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Analysis: Good Is Not Dumb
  • Studies show that more trusting people are often more capable of telling when others are lying.
    • Which is the kind of Fridge Brilliance only found in Real Life. A person gets mistrustful if they get burnt one time too many - if you can see lies and deceptions coming, people will not get a chance to betray you, and therefore you will not become hurt, wary and eventually (possibly) paranoid.
      • The opposite could just as easily be argued if one sees 'being lied to' as the cause and then 'becoming more apprensive of potential lies' as the effect, rather than the reverse.
    • A more likely explanation is simply that people who are more trusting of others are typically those with good social skills. Which makes them better at spotting and interpreting body language, getting a rough idea on other people's moods and current mental state (stressed, agitated, relaxed, bored, etc.) - and all of that helps in figuring out if someone is telling the truth or lying through his teeth.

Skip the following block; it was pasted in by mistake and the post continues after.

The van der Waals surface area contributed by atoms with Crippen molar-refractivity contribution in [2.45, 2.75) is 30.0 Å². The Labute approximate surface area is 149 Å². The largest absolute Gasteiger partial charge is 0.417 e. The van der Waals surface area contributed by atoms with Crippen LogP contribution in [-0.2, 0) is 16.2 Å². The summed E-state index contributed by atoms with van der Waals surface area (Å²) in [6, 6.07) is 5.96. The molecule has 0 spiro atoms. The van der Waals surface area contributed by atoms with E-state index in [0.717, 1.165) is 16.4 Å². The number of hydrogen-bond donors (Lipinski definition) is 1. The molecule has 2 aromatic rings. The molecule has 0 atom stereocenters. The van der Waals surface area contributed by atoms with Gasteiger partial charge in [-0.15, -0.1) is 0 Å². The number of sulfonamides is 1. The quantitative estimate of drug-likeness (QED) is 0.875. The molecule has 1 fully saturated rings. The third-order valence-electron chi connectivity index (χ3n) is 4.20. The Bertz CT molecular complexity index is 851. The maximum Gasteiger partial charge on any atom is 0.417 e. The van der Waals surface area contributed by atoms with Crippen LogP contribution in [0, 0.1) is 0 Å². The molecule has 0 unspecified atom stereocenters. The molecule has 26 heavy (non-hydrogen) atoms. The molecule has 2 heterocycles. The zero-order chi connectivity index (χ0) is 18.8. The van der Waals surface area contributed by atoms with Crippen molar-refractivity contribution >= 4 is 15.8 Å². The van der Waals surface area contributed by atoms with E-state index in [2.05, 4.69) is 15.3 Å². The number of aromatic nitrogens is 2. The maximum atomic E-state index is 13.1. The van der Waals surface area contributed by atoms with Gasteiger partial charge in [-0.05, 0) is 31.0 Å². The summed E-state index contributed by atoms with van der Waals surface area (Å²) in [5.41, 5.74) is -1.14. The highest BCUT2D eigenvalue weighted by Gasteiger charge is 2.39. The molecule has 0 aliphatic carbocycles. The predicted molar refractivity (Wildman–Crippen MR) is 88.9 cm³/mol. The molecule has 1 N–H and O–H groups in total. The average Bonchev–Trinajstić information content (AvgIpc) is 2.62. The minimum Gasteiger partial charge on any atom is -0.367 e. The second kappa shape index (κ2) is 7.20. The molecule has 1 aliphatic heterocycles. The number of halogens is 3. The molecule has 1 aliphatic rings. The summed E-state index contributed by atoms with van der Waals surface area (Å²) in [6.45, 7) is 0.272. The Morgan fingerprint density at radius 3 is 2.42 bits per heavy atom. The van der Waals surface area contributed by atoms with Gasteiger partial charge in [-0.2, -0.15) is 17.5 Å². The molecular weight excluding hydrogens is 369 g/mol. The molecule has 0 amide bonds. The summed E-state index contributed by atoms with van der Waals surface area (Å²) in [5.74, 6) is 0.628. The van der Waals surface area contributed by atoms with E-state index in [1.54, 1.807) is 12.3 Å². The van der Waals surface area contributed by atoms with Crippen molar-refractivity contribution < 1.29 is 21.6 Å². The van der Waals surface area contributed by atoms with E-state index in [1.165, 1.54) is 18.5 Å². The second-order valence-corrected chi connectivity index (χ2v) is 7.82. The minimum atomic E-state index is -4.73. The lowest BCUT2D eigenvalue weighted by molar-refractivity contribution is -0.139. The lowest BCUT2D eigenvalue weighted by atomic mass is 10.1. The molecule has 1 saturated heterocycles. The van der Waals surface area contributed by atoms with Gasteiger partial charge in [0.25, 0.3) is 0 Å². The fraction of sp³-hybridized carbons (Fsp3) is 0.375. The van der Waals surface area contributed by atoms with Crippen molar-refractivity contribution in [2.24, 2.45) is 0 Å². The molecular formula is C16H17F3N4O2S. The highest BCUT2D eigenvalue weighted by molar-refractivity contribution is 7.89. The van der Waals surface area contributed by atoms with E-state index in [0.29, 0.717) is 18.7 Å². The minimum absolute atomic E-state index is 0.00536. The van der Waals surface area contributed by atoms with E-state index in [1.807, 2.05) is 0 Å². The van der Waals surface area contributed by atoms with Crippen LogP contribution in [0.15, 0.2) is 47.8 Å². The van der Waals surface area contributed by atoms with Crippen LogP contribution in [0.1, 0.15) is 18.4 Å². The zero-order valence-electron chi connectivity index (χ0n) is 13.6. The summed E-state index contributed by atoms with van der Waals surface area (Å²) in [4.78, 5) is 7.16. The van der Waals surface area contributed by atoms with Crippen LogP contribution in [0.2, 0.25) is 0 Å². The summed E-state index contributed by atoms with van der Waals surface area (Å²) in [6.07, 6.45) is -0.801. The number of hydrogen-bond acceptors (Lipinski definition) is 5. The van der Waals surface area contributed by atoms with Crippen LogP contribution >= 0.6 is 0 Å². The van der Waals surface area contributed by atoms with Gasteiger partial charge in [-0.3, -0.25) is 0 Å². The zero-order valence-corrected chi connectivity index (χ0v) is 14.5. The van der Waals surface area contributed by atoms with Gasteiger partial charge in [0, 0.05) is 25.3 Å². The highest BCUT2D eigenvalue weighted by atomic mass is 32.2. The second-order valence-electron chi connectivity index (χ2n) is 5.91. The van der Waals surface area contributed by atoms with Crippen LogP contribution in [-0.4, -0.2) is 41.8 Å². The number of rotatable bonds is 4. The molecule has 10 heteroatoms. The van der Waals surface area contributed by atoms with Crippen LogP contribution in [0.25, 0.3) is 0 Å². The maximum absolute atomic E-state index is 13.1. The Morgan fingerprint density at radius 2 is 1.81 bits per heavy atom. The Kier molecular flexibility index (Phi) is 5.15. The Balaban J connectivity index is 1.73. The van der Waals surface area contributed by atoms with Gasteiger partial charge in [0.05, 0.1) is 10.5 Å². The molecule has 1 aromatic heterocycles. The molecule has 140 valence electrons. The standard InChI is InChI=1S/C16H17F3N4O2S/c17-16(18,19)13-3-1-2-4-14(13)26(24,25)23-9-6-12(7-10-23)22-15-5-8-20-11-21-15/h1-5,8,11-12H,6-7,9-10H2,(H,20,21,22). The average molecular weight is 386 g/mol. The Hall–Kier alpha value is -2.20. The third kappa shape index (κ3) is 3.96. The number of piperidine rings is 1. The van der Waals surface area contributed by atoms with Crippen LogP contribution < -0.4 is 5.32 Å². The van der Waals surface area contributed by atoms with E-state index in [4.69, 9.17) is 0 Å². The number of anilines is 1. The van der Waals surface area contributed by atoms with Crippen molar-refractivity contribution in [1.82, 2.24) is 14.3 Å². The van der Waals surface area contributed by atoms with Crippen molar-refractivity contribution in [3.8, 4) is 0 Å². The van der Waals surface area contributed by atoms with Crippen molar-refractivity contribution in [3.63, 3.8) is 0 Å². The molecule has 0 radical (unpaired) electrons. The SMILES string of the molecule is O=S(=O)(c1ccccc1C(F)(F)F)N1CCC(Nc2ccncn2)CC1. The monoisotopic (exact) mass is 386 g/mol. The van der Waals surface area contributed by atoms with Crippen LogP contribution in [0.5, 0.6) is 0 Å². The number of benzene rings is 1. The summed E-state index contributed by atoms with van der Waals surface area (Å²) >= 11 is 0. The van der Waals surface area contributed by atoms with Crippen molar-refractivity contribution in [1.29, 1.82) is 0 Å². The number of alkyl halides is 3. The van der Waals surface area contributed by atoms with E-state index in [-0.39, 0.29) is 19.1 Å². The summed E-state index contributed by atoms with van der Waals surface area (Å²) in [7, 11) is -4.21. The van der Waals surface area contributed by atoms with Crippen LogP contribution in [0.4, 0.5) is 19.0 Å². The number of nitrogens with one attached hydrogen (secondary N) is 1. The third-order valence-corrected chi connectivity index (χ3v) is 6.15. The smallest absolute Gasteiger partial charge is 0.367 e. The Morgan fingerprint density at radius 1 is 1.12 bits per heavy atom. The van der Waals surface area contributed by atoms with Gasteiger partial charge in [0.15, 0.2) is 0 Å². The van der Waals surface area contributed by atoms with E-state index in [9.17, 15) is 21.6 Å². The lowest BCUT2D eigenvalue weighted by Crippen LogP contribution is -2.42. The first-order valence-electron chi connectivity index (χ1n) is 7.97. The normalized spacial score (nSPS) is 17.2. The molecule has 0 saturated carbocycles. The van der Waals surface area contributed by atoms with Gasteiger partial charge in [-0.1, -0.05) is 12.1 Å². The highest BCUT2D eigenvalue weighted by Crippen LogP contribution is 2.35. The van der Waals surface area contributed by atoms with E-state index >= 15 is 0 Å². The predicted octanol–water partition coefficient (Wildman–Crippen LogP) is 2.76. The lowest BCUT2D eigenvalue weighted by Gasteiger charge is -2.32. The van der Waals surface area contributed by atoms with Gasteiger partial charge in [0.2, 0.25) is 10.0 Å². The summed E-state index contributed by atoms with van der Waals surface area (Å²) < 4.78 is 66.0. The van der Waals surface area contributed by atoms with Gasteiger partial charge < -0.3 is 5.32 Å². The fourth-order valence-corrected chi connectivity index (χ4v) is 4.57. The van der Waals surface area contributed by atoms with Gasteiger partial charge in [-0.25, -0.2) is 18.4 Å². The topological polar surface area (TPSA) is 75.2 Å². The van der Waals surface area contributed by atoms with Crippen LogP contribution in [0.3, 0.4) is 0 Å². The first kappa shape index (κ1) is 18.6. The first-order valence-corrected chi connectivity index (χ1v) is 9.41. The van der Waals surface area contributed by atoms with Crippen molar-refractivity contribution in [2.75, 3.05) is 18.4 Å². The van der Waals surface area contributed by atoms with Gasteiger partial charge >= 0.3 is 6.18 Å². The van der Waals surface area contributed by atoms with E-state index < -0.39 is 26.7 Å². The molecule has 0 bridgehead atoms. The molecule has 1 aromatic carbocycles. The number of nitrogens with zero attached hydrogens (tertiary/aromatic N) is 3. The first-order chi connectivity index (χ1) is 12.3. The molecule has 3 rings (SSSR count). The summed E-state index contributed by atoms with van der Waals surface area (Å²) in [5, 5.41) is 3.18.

• It could also be the other way: if you can't tell when people are lying, protecting yourself means assuming that everyone might be. Being good at telling when people are lying means that you don't need that, so you can be trusting.
    • It's quite likely that all three explanations contribute to the effect. Psychology!
    • How about, if you lie too many times, the only ones who will hang around you are those whom nobody trusts?
      • Could just as well say, if you lie too many times you'll get so good at it you can hang out with anyone. Both statements could be true too, in different cultures or places or even situations. Cause and effect is like that. It is why scientists spend such a lot of time obsessing about proof and checking and rechecking things.
  • This may be related to Good Is Not Soft, or rather the notion that what you see (or think you're seeing) and what you get aren't necessarily the same. In this case, that would translate to "being good and being mistrustful aren't mutually exclusive". Good people can be just as discerning and mistrustful as any hardened, gruffy character but they feel no obligation to wear their healthy sense of skepticism on their sleeve in plain view. At that point, all one has to do is keep their wits about them and observe. The good ones will prove themselves worthy of your charity while the bad ones will do otherwise on their own, more often than not.
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